For many of us, September 11, 2001 is a date we will never forget. As years have passed, many of us still remember vividly and clearly where they were or were not that fateful day. I certainly do. Long before I was your pastor, or even an ordained minister, that day remains a touchstone for my ministry and another clear example of God’s divine intervention in my life.
“Come to me, all you that are weary and are carrying heavy burdens, and I will give you rest. Take my yoke upon you, and learn from me; for I am gentle and humble in heart, and you will find rest for your souls. For my yoke is easy, and my burden is light.”
Matthew 11:28-30 New Revised Standard Version (NRSV)
June has showed us how much the church is needed in this day and age. In the words of the bard of gospel music, Thomas A. Dorsey, “If we ever needed the Lord before, we sure do need him now!” Indeed, trying times seem to abound in this country. It seems that every day, week, or month, there is something going on that has astounded our sense of self and community, and highlights the divisiveness in this country.
What a month of May we enjoyed! We celebrated our mothers, sisters, aunts, and women who form a unit of womanhood that cares for, nurtures, and many times goes above and beyond the call of duty to ensure the success and progress of others (look what Moses’ biological mother and sister did to ensure Moses’ survival and success)! May also witnessed us celebrating Pentecost and concluding our examination of the Holy Spirit. Indeed, the power of the Holy Spirit was felt in our midst as we praised God for two new members who gave their lives to Christ and were baptized both with water and with the Spirit!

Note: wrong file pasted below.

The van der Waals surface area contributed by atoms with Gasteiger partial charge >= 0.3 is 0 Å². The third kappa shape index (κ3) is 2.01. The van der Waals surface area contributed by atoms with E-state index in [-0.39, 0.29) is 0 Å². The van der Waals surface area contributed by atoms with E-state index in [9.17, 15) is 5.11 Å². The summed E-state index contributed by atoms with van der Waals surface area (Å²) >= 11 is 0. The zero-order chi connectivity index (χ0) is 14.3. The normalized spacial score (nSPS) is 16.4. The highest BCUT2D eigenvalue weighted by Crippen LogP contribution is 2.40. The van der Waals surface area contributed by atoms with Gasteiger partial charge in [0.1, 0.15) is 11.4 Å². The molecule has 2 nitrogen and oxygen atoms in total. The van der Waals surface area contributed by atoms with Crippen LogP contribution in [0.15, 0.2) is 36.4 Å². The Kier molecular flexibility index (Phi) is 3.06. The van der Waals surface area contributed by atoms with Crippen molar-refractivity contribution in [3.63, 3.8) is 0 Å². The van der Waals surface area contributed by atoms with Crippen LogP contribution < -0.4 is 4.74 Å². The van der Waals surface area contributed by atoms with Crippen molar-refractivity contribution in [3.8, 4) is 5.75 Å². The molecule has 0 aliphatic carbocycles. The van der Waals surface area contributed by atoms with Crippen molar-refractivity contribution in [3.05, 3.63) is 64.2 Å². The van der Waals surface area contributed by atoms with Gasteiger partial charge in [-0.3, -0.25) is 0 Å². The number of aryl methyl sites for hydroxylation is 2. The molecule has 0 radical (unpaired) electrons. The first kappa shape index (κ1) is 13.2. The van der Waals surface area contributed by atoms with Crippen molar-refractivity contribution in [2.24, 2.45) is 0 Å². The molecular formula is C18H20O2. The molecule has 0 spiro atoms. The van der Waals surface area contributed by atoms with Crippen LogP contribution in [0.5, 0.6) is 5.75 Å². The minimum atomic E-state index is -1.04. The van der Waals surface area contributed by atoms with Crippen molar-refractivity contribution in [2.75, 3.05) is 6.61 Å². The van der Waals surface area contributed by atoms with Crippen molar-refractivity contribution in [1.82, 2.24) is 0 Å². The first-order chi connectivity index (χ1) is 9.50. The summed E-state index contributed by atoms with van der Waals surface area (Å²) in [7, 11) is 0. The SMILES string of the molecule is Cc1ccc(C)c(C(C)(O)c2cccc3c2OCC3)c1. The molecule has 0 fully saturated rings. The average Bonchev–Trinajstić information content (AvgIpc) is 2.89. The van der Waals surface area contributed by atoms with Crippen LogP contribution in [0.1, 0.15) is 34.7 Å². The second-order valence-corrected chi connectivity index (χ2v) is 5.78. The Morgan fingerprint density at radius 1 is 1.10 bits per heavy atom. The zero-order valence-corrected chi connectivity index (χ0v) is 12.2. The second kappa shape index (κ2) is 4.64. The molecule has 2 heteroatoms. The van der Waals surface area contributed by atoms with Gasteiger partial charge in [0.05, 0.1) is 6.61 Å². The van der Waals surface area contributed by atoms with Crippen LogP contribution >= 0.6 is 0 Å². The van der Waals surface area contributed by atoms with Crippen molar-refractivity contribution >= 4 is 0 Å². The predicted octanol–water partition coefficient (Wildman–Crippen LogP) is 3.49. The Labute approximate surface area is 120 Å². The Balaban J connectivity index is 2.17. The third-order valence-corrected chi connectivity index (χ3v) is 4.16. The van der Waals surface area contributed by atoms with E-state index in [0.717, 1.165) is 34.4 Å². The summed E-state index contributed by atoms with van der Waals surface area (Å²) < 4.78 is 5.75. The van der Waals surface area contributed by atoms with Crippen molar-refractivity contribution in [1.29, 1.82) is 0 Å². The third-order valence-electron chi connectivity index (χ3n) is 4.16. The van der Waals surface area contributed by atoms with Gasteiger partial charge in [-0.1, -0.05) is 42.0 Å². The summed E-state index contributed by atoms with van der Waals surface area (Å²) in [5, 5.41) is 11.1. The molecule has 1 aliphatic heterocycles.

There are times in one’s life when you realize that wherever you are at a particular time and place is the exact place you are supposed to be. Earlier this month, I had such an experience at the celebration of the life, legacy, and impact of the Reverend Dr. James H. Cone at the Riverside Church. To be sure, Dr. Cone was a theological giant! Union Theological Seminary and the field of theology will never be the same. His work and witness, scholarship and theology, will forever live on and continue to be used, critiqued, and furthered in the way that foundational paradigms remain benchmarks for future generation
I write to you in the empowering spirit of our risen Savior Jesus Christ. In this month of Resurrection remembrance and celebration which leads us into Pentecost, I trust that all are in reflection and rejoicing in the knowledge of Jesus Christ’s sin conquering atonement. What Christ did for humanity should embolden all who believe in Jesus Christ into a greater sense of community and love for all humankind.
As I continue to try to make sense of the world we live in and the pervasive societal ills that we yet still do not acknowledge nor look to cure, I am reminded of that hopeful admonition: Be Glad for Jesus! The old preacher would forcefully shout out that declarative affirmation when the spirit was moving in service. The power of that statement would reverberate within the congregation, particularly with the elders of the church who knew that in spite of all the things that they had endured, Jesus was still in the blessing business.
James Weldon Johnson’s prophetic and powerful poem set to music by his brother John Rosamond Johnson is the quintessential sermon in a song. The evocative call for those who have been denied their humanity and wronged by society to sing highest praises to our God in spite of their situations speaks to the unshakeable and steadfast faith in God through Jesus Christ.
The Advent season featured a series of sermons that focused on what the coming of Christ to this world means. We examined our preparedness for the Advent season. The series pondered the question: Even in the midst of a culture and society that promotes Christmas and its consumerism with the fervor of religious zealots; do we love Christmas more than we love Christ? Additionally, we created a new greeting to reassure us of our priority in the season: Keep Christ!
Let me first thank my colleague and friend Rabbi Steve Goodman and his members from the Garden City Jewish Center for blessing us with a wonderful sermon and tremendous fellowship. Rabbi Goodman preached a profound message for our church and country on the blessing of a pluralistic America. The need for communities and communities of faith to come together and fellowship is a necessary one that will build strong bonds and unity for social change. I look forward to continuing the fellowship with many of our Garden City congregations and beyond in the New Year. Thank you again Rabbi Goodman!